Zionism: A Call To Awe And Compassion
Abraham's relationship to the land teaches us to use the Land of Israel as a means of building a just and compassionate society.
Provided by SocialAction.com, an on-line Jewish magazine dedicated to pursuing justice, building community, and repairing the world. The following article is reprinted with permission from SocialAction.com.
Zionism represents a revolution in its aspiration to establish a society based on justice and compassion. On some level, all Zionism relies on an ancient tradition that gives voice to human pathos, calling all to mercy and empathy in spirit and deed. At its most noble, Zionism could be a triumph of each individual's yearning for well being and community.
The complex relationship between Jews and the Land of Israel has yielded a series of moral quandaries. In addressing them, we can choose to develop either a narrow or expansive vision of what "Zionism" is, weighing the relative importance of living in the land per se, and of the way we build a society and conduct ourselves on that land. That choice is shaped by a variety of sources--among them, classical Jewish texts and their multiple interpretations--and has far-reaching political and social implications.
In the Torah, God's promise of the Land to the Israelites was not guaranteed, but contingent on each generation's pursuit of God's justice. The success of that pursuit would be judged by the extent to which God's blessings of fertility and bounty were distributed among the entire society. Therefore, even in the Torah, as well as the remainder of the Bible, the Land of Israel was a means, not an end.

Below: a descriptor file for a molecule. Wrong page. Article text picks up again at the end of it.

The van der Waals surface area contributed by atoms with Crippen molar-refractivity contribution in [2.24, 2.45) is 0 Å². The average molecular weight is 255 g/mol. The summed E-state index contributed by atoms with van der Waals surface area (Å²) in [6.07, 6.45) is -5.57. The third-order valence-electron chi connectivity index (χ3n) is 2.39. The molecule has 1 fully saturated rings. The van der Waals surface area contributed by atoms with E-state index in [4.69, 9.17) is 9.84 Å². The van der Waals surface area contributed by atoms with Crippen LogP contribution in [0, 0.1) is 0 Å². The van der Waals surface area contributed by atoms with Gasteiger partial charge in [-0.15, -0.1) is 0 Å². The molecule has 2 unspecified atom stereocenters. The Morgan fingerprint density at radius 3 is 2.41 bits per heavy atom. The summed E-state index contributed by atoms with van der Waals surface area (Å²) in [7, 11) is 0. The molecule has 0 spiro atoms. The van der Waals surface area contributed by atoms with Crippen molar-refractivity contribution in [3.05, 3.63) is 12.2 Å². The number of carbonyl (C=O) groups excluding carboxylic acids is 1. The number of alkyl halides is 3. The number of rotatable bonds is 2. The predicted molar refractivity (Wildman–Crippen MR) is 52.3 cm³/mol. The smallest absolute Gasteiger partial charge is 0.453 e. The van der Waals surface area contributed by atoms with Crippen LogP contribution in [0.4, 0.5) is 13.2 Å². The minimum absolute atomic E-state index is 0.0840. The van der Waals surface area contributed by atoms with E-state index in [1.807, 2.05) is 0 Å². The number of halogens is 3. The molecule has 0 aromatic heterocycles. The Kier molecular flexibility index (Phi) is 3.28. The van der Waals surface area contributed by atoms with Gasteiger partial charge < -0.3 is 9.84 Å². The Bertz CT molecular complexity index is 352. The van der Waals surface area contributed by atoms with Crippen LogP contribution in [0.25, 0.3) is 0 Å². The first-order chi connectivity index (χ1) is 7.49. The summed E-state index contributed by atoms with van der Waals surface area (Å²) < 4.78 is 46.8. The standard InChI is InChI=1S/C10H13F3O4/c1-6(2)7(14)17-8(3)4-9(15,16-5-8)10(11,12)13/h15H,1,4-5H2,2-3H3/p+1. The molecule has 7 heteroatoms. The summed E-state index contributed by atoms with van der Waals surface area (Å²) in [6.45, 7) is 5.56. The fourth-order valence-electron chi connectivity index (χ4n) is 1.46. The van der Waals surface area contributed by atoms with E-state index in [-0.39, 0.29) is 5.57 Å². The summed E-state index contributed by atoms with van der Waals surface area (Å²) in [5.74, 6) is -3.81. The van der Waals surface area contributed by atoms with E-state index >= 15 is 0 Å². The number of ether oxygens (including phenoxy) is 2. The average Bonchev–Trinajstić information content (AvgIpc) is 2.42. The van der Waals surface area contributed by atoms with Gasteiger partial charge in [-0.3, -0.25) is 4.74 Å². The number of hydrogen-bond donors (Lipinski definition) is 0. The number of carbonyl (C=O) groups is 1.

In cultivating a Zionist vision for ourselves that is similarly compassionate and committed to social justice, we need to interpret texts so as to stress the Land of Israel as a vehicle for kiddush ha-shem, glorification of God's name through admirable acts of moral conscience.
In Parshat Haye Sarah, we are given an opportunity to interpret a critical text. Over these past few weeks, we have seen how Abraham, a semi-nomadic shepherd, follows his flocks to a series of fertile parcels of land. Over time, however, Abraham's weary and cyclical existence becomes infused with an awareness of destiny, and the charge to live as a blessing to humanity.
In this emerging divine plan, Abraham's connection to the land becomes essential. He can only thrive morally by having his survival and that of his descendants assured. That assurance comes in the form of God's promise that Abraham will lay claim to particular land, with guarantees of divine protection and prosperity.
Yet is for Abraham to establish this claim himself. As the parashah begins, Abraham purchases the cave of Machpelah from Ephron the Hittite as a grave for Sarah, effectively establishing his first legitimate land claim. The transaction between the two is especially revealing in this regard. Ephron repeatedly offers the land to Abraham for free, expressing that it would be an honor for him to do so. But Abraham flatly refuses the offer, insisting that he pay the full price. By acquiring the land at a premium, Abraham establishes a claim that is uncontestable.